As prior reports have noted (for example, here), securities suits filings against companies based outside outpaced the filing activity levels overall in the year’s first half. A new report from AIG takes a closer look at the first half 2020 U.S. securities suit filings against non-U.S. companies, and concludes among other things that the first half filings could result in the highest annual total of lawsuits against foreign filers in years. The AIG report, entitled “US Securities Class Actions: International US-Listed Companies/H1 2020” can be found here.
Continue Reading First Half 2020 Securities Suits Against Foreign Issuers Outpaced Overall Filing Levels

In the following guest post, Umesh Pratapa takes a look at directors’ liability issues under Indian law, and also examines the protections that are available for directors as well. Umesh is a Consultant – Liability Insurance, in India. Umesh’s article was originally published in the July 2020 issue of “Director Today”, a monthly journal of the Institute of Directors (IOD), India. Reproduced with the kind permission of the publisher, Institute of Directors, India. I would like to thank Umesh for allowing me to publish his article as a guest post on this site. I welcome guest post submissions from responsible authors on topics of interest to this site’s readers. Please contact me directly if you would like to submit a guest post. Here is Umesh’s article.
Continue Reading Guest Post: Director’s Liabilities: Prevention and Protection – Ports of Call for Relief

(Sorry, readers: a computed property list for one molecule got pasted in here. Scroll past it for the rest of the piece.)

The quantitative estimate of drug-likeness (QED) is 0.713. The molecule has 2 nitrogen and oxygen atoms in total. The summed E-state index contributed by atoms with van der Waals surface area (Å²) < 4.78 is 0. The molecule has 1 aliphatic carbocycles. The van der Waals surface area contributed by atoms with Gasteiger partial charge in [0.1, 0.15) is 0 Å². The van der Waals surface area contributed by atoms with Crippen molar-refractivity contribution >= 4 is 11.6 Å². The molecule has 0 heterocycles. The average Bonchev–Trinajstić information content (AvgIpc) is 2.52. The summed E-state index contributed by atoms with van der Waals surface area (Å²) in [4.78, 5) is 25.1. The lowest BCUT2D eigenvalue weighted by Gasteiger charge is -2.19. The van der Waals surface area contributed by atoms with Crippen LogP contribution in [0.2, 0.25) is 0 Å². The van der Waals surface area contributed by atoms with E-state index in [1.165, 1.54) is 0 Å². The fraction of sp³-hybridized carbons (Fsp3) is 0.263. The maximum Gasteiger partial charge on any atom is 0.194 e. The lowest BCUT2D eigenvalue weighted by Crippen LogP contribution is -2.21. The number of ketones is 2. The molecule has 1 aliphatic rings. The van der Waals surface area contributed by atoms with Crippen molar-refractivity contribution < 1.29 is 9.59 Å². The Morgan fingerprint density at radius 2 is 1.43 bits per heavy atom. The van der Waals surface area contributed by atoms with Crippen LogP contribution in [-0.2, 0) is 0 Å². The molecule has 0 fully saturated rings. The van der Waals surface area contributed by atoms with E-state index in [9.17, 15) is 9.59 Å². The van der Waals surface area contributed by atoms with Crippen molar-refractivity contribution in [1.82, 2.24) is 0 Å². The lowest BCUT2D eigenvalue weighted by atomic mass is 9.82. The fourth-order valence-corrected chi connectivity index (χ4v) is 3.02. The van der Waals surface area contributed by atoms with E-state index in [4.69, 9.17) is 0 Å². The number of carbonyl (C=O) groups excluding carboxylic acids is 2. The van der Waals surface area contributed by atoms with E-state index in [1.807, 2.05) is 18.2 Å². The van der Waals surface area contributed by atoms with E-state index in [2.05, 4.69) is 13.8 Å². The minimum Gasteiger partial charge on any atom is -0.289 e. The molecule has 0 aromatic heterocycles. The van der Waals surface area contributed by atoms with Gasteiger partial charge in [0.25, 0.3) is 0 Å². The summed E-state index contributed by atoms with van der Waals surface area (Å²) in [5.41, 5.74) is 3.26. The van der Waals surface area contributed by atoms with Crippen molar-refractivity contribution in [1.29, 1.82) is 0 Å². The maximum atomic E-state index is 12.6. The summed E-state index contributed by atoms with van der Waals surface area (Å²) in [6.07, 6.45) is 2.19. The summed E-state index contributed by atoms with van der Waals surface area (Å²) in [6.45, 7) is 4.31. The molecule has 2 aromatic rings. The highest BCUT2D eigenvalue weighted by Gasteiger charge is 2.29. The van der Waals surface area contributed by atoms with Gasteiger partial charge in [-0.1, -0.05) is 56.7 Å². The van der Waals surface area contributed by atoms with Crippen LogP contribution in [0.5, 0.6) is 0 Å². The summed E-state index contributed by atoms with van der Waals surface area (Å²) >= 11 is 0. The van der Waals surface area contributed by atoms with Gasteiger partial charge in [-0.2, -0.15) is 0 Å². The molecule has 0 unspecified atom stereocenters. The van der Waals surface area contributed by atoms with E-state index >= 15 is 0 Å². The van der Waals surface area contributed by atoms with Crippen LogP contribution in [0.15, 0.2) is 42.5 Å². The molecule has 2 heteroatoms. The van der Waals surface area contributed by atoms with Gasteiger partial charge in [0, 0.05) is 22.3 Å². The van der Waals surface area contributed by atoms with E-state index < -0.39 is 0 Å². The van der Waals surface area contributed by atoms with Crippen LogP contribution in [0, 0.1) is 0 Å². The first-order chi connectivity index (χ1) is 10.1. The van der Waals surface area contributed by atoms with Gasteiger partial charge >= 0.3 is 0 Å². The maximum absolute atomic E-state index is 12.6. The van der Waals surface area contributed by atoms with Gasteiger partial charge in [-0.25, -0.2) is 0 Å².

As I have noted in prior posts (most recently here), one of the more interesting and noteworthy developments in recent years has been the rise of collective investor actions outside the United States. A recent white paper published by Allianz Global Corporate & Specialty SE in collaboration with the Clyde & Co law firm entitled “Collective Actions and Litigation Funding and the Impact on Securities Claims: A Global Snapshot” takes a detailed look at the spread and development of collective investor actions – including, in at least some jurisdictions, securities class actions – against corporations and their directors and officers and the interrelation between this development and litigation funding. The report also includes a detailed picture of the status of collective actions and litigation funding in 28 different countries. The white paper can be found here.
Continue Reading A “Snapshot” of the Global Rise of Collective Investor Actions

Securities class action litigation has been an important part of the corporate and securities litigation environment in the United States and Canada for many years. What has been interesting in more recent years has been the steady rise of collective investor actions outside North America. As these various claims have accumulated, a number of them have developed into significant settlements, as documented in a recent report. ISS Securities Class Action Services has published an interesting report entitled “The Top 25 Non-North American Settlements: Largest Securities-Related Settlements Outside of North America of All-Time” (here) detailing the largest collective investor action settlements in Europe, Australia, and Asia.
Continue Reading The Top 25 Securities-Related Settlements Outside of North America

Francis Kean

In the following guest post, Francis Kean takes a look at the November 15, 2019 U.K. High Court of Justice (Chancery Division) judgment in the long-running HBOS acquisition-related lawsuits brought by a large group of shareholders against Lloyds Banking Group and its directors. As Francis discussed below, the judgment has significant implications for these kinds of actions under U.K. law. Francis is Executive Director FINEX Willis Towers Watson. I would like to thank Francis for allowing me to publish his article as a guest post on this site. I welcome guest post submissions from responsible authors on topics of interest to this blog’s readers. Please contact me directly if you would like to submit a guest post. Here is Francis’s article.
Continue Reading Guest Post: Pyrrhic Victory For Shareholders in Epic Credit Crunch Claim against Directors